Today’s Boston Globe sports section examines the “problem” of what to do with all of the pitching talent in the bullpen. There are 13 pitchers and 6 starters or starting quality arms. An article by Tony Massarotti examines five solutions four of which involve demoting a pitcher to the pen and the last one suggests a 6 man rotation.
I think it’s time for bolder thinking.
I believe there should be two objectives for figuring out this rotation (in addition to winning most games). They are:
1. Reducing late season fatigue due to pitching too many innings
2. Keeping pitchers’ heads in the game
The five day rotation has a rhythm that the pitchers are accustomed to. They rest, recover, throw on the side and work on technique, and eventually get ready to pitch again. We wouldn’t want to disrupt the five-day rotation because it might be hard to get everyone on the same page. But we could reduce the innings pitched to preserve arms for the post season.
I suggest pairing two starters or a starter and a reliever as a tag team — the 4-4-1 strategy. Each would be responsible for pitching 4 innings. That leaves the closing duties to the three remaining pitchers in the pen. And if a game is close or the pen is tired, asking a starter to pitch an extra inning (the fifth or the ninth) would not be a strain. To ensure that the starters are kept happy a “starting pair” of pitchers could alternate which chunk of 4 innings they pitch effectively giving each pitcher a start every ten days.
The down side of this rotation would be to leave the pen depleted of short relief. But frequently we see pitchers brought in for the later innings because a starter runs out of gas or long relief because the pitcher’s stuff is no good or because the manager wants to have a match up of lefty vs. righty. But all these strategies are attempts to make due with insufficient pitching power to begin with. In a 4-4-1 strategy we would know a new pitcher was coming after four or possibly five innings no matter what.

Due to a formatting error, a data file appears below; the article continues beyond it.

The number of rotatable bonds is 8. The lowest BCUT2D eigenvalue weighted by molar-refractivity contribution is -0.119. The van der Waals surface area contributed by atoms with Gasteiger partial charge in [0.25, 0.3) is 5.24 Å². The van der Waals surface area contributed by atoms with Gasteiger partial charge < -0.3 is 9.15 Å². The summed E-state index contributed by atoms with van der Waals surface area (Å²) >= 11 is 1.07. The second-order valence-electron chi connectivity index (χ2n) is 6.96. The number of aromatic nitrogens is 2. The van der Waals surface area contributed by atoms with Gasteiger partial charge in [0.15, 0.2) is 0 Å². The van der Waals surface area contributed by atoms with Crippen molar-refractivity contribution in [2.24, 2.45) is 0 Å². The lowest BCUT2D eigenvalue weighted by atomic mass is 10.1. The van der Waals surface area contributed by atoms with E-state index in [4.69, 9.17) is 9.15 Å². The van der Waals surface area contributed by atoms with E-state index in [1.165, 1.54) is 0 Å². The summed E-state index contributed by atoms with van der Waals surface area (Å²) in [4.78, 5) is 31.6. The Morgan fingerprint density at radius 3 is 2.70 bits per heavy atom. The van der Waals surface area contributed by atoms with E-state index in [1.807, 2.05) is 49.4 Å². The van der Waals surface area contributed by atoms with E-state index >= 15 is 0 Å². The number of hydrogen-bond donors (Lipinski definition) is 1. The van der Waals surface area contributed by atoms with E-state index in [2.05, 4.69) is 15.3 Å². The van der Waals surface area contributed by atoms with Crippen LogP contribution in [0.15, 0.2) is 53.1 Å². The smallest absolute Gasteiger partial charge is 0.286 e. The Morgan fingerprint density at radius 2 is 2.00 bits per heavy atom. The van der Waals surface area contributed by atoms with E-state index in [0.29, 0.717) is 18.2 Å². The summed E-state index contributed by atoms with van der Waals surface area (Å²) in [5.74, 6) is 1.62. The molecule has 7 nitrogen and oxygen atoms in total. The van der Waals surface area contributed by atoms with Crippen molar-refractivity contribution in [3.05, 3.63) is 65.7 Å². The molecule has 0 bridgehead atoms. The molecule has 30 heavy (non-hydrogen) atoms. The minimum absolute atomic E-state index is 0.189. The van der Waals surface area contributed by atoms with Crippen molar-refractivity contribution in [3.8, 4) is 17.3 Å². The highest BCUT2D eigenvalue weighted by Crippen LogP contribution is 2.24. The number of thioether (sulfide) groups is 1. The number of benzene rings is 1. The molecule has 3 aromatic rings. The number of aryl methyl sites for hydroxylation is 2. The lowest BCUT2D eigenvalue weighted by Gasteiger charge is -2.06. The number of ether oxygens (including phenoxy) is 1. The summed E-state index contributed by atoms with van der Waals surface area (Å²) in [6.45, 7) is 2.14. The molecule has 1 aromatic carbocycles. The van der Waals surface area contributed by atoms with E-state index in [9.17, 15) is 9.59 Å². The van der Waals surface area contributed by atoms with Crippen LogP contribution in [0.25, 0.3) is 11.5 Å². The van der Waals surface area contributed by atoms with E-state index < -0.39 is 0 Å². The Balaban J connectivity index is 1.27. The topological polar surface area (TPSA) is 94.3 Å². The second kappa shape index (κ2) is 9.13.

In the first four innings of a game these starting pitchers can be reasonably depended on to throw well and I wouldn’t worry too much about a Red Sox starter getting shelled and leaving the game before four innings are up. It could happen but we go into a game knowing no team wins all the time. In the worst cast scenario, if a starter got pulled after only two innings the second starter could be reliably counted on to go the next five or six.
Lastly, the matter of matching up relief pitchers and hitters in the late innings would be less important because there would always be a fresh, high quality pitcher on the mound.
When I was a kid pitchers routinely went 9 innings which resulted in some very tired arms in the later part of the season and the last third of an inning could be a hitter’s dream as the pitcher’s effectiveness wore down. (As a reminder we need look no further than that painful memory of Pedro and Grady Little at Yankee Stadium in the ALCS.) Then we went to 7 innings for starters and to monitoring pitch counts, which is better but we still see late season fatigue and still too many head games (and station breaks) late in games as pitchers are brought in to face one batter.
A 4-4-1 strategy may be the next logical evolution of a system that started with greater reliance on relief pitching, and in a way it is a throw back to little league. Few teams have the talent to even attempt this strategy, which is a good thing because it could prove to be the Red Sox secret weapon for the second half of the season.
A great way to test the effectiveness of 4-4-1 might be to briefly implement it in the run up to the All-Star Game. If the experiment blows up it will have limited impact but if it works it could mean lots of fresh arms in September and October.